Dr. Mustafa Hirji showed his hand to Niagara regional councillors Friday, after more than a week of silence on council’s recommendation he repeal a Section 22 order that imperils the region’s restaurant industry.
Hirji, who is the acting medical officer for Niagara Region, told regional councillors at a meeting Friday that he has not acted on their recommendation. “Dr. Hirji gave us a briefing today and has stated that he has not lifted the Section 22 order. I am not totally sure what he is thinking nor what he is intending on doing,” said Rob Foster, Niagara Regional Councillor for Lincoln.
Earlier, in response to a Niagara Info query, Hirji’s office also made a brief statement by email Friday. “We’ve received and acknowledged the recommendation of Regional Council as well as that of several local area municipalities. These will be taken into account in our continuous review of the need for the order which will be based on the science and evidence of COVID-19 transmission,” said Kerri Stoakley, speaking on behalf of Hirji at Niagara Regional Public Health.
Stoakley repeatedly ignored a question asking if Hirji will act on the recommendation.
But Hirji has no obligation to answer to the public or its elected representatives or the media. He also has the full support of Ontario Premier Doug Ford and Ontario Health Minister Christine Elliott. They defended Hirji after he received a deluge of hateful phone calls following the publication of his phone number. “I really hope people will take these orders seriously,” Elliott said of Hirji’s order. “Do not harass the medical officer of health, but follow his direction because he’s only trying to keep people safe.”
At an emergency meeting Nov. 18, Niagara Regional Council passed a motion unanimously to recommend that the Hirji amend his controversial medical order, that the restaurant industry says if left as is would decimate its ranks resulting in bankruptcies and lost jobs. It employs an estimated 60,000 people in the region.
The motion said: “That Regional Council RECOMMEND that the Acting Medical Officer of Health amend the directive under Section 22 of the Health Protection and Promotion Act with respect to who can be seated at a table at a restaurant and to remove the requirement limited to household members only.” (The bold capital letters were part of the regional council’s issued statement.)
The four-part motion is a recommendation from councillors that primarily urges Hirji to remove an order he issued limiting restaurant patrons to four people per table from the same household. The restaurant industry said the order will result in further lost business which has been reduced to a trickle since the COVID-19 pandemic started in March.
The regional council can not compel Hirji to withdraw or modify the order. Provincial law protects Hirji from political influence. Hirji answers to the Niagara Regional Public Health Board which consists largely of regional councillors, but he cannot be ordered to act under its direction.
Daryl Barnhart, Executive Officer to the Regional Chair, Jim Bradley, said Hirji is under no obligation to respond to the council’s recommendation. He pointed out that Hirji “provided feedback through three hours of questions and answers last Wednesday” at Niagara Regional Council’s emergency meeting.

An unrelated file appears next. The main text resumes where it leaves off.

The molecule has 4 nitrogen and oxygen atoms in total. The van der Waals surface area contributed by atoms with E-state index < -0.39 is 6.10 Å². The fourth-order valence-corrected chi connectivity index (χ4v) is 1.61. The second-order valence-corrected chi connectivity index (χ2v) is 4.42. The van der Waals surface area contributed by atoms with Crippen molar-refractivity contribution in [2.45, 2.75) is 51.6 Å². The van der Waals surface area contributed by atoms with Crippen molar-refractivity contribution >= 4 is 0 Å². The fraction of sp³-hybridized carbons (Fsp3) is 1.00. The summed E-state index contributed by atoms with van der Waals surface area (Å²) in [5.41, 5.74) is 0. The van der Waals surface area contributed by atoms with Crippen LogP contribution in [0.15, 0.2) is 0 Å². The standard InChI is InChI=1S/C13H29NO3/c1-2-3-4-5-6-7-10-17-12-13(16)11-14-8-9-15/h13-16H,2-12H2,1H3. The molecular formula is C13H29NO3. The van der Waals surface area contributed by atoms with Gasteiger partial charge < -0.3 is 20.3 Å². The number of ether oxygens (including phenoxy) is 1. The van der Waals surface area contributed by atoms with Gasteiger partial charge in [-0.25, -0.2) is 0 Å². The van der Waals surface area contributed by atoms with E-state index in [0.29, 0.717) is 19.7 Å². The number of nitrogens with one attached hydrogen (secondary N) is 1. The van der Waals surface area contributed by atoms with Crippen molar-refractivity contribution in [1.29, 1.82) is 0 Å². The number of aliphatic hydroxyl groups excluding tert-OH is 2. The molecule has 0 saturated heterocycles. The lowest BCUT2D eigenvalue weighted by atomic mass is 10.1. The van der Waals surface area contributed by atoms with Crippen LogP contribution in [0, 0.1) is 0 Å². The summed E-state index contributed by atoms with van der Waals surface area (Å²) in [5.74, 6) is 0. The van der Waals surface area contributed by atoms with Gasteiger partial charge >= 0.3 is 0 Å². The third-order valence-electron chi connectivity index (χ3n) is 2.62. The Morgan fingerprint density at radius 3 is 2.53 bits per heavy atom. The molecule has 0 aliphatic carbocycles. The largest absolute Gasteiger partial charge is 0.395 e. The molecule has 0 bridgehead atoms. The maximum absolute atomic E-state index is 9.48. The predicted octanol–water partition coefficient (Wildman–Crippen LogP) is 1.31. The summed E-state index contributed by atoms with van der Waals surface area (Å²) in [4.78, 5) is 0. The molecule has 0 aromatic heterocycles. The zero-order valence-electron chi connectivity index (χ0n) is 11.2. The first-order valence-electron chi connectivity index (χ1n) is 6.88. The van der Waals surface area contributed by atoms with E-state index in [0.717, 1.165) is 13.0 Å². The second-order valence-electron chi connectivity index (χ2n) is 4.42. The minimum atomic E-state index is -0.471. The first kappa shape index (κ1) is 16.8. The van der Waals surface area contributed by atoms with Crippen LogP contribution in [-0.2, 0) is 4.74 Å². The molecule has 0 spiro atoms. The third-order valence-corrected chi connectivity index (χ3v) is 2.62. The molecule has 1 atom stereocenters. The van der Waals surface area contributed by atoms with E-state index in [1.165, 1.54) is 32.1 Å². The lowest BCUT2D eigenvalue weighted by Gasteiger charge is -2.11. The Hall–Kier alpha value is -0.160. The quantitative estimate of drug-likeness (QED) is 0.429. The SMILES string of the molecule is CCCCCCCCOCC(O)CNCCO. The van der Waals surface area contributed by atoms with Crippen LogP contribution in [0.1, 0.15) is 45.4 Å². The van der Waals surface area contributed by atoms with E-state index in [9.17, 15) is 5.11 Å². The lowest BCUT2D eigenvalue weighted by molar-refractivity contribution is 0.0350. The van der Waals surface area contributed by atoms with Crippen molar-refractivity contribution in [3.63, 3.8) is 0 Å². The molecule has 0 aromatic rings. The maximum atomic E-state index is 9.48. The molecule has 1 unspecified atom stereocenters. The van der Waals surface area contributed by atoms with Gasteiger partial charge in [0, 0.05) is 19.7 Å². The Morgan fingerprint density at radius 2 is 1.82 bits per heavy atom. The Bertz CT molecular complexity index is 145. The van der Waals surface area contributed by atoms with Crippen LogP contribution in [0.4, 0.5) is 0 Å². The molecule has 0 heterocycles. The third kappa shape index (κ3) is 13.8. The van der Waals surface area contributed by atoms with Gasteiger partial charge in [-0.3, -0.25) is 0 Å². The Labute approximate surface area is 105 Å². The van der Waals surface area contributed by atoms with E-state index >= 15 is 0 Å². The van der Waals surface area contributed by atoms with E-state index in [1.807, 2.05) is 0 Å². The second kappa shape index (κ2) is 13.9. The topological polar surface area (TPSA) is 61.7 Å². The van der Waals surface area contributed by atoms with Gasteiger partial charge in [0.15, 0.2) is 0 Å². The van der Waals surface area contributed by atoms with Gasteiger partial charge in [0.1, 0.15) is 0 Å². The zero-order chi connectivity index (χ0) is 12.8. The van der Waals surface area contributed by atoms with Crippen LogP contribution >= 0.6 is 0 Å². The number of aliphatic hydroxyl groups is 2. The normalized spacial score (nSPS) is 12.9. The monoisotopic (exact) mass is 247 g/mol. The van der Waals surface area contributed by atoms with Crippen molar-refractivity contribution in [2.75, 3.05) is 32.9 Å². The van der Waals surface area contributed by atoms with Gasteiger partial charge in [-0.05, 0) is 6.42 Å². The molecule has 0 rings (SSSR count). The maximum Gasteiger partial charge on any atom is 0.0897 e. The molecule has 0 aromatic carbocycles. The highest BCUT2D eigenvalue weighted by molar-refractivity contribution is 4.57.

When asked if Hirji will make a public statement to respond to the council recommendation, Barnhart said could not speak for Hirji, but said he would check to see if a statement is forthcoming. (Niagara Info will update if Barnhart sends na update.)
Hirji has made no further public statements since the council recommendation was issued. It leaves Niagara Restaurants United, an alliance of food service organizations and their workers, founded by restaurateur Mark Wood with one option, to pursue a legal challenge at the provincial level. Wood said by the time a legal challenge gets to court, Hirji’s order would have expired.
He said instead his alliance will pursue a lobbyist strategy. “We need to get organized more than a few thousand people on Facebook and work at the provincial level,” he said.
Wood operates three Niagara Region restaurants, The Forty Public House in Grimsby and the Grantham Pub and The Office in St Catharines.
Niagara Info reached out to Niagara West MPP Sam Oosterhoff to see if funding will be offered by the Ford government to help the restaurant industry navigate the financial peril that Hirji’s order puts some of its stakeholders in. Ooserhoff listed a litany of specialty programs that can help COVID-beleagured businesses, including restaurants.
They including an energy assistance program that helps with hydro, the digital Main Street Ontario grant that helps with online sales, a PPE grant, property tax reductions, an employer health tax exemption as well as commercial rent assistance among other programs.
None specifically addressed Hirji’s order or is impact on Niagara restaurants.
Wood was dismissive of Oosterhoff’s claims of assistance. “Don’t slap me down and tell me you’re shutting my business down. ..you take away my legal right to support my family. You’re going to hand me a couple of bucks on the side to make it better. I don’t want your money…I want my rights back,” said Wood.
Wood argues that no death in the Niagara region can be attributed directly to a person eating at a restaurant and that his industry is being unfairly targeted. Hirji claims restaurant contact is a vector for coronavirus transmission which causes COVID-19
On Friday, the Ontario government reported 1,855 new COVID-19 cases Friday, surpassing the previous record of 1,589 reported on Monday. The Niagara Region reported 26 cases, a slight increase from Thursday’s report of 24.
Niagara Region remains in the orange tier of the province’s COVID-19 response framework. Hirji’s Section 22 order is additional to the measures issued by the Ford government in the orange tier.